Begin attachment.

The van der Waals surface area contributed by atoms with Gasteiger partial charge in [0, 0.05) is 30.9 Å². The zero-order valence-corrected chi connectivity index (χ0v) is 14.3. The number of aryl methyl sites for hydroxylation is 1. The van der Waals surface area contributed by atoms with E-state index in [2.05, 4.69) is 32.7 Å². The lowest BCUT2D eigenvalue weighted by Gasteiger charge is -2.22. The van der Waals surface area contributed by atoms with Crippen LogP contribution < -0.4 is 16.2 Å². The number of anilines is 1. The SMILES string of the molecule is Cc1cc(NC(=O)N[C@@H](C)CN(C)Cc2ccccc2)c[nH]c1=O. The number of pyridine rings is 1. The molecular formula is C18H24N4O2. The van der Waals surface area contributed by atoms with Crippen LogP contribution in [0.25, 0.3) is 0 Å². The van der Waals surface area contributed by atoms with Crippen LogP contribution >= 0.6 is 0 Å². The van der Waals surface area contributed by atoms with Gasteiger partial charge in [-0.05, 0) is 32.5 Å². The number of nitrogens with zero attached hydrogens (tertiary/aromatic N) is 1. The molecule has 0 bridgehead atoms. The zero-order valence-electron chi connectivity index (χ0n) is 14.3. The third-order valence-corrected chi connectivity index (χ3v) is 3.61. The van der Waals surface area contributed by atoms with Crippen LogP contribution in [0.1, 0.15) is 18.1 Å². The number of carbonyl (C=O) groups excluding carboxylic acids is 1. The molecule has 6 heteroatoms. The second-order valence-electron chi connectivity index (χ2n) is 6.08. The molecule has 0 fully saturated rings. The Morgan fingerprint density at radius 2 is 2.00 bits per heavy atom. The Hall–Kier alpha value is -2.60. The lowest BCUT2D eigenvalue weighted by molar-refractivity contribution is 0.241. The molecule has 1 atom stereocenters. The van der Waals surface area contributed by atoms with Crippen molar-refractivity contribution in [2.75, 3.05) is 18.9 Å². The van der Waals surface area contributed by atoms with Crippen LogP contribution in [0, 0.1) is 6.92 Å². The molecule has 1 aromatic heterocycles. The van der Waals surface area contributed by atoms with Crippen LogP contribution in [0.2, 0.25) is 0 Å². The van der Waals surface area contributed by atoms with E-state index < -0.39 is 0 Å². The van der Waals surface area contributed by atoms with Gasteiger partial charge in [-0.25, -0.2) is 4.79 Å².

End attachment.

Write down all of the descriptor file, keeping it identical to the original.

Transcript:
The van der Waals surface area contributed by atoms with Gasteiger partial charge in [0, 0.05) is 30.9 Å². The zero-order valence-corrected chi connectivity index (χ0v) is 14.3. The number of aryl methyl sites for hydroxylation is 1. The van der Waals surface area contributed by atoms with E-state index in [2.05, 4.69) is 32.7 Å². The lowest BCUT2D eigenvalue weighted by Gasteiger charge is -2.22. The van der Waals surface area contributed by atoms with Crippen LogP contribution < -0.4 is 16.2 Å². The number of anilines is 1. The SMILES string of the molecule is Cc1cc(NC(=O)N[C@@H](C)CN(C)Cc2ccccc2)c[nH]c1=O. The number of pyridine rings is 1. The molecular formula is C18H24N4O2. The van der Waals surface area contributed by atoms with Crippen LogP contribution in [0.25, 0.3) is 0 Å². The van der Waals surface area contributed by atoms with Crippen LogP contribution >= 0.6 is 0 Å². The van der Waals surface area contributed by atoms with Gasteiger partial charge in [-0.05, 0) is 32.5 Å². The number of nitrogens with zero attached hydrogens (tertiary/aromatic N) is 1. The molecule has 0 bridgehead atoms. The zero-order valence-electron chi connectivity index (χ0n) is 14.3. The third-order valence-corrected chi connectivity index (χ3v) is 3.61. The van der Waals surface area contributed by atoms with Crippen LogP contribution in [0.1, 0.15) is 18.1 Å². The number of carbonyl (C=O) groups excluding carboxylic acids is 1. The molecule has 6 heteroatoms. The second-order valence-electron chi connectivity index (χ2n) is 6.08. The molecule has 0 fully saturated rings. The Morgan fingerprint density at radius 2 is 2.00 bits per heavy atom. The Hall–Kier alpha value is -2.60. The lowest BCUT2D eigenvalue weighted by molar-refractivity contribution is 0.241. The molecule has 1 atom stereocenters. The van der Waals surface area contributed by atoms with Crippen molar-refractivity contribution in [2.75, 3.05) is 18.9 Å². The van der Waals surface area contributed by atoms with Crippen LogP contribution in [0, 0.1) is 6.92 Å². The molecule has 1 aromatic heterocycles. The van der Waals surface area contributed by atoms with Crippen LogP contribution in [0.2, 0.25) is 0 Å². The van der Waals surface area contributed by atoms with E-state index < -0.39 is 0 Å². The van der Waals surface area contributed by atoms with Gasteiger partial charge in [-0.25, -0.2) is 4.79 Å².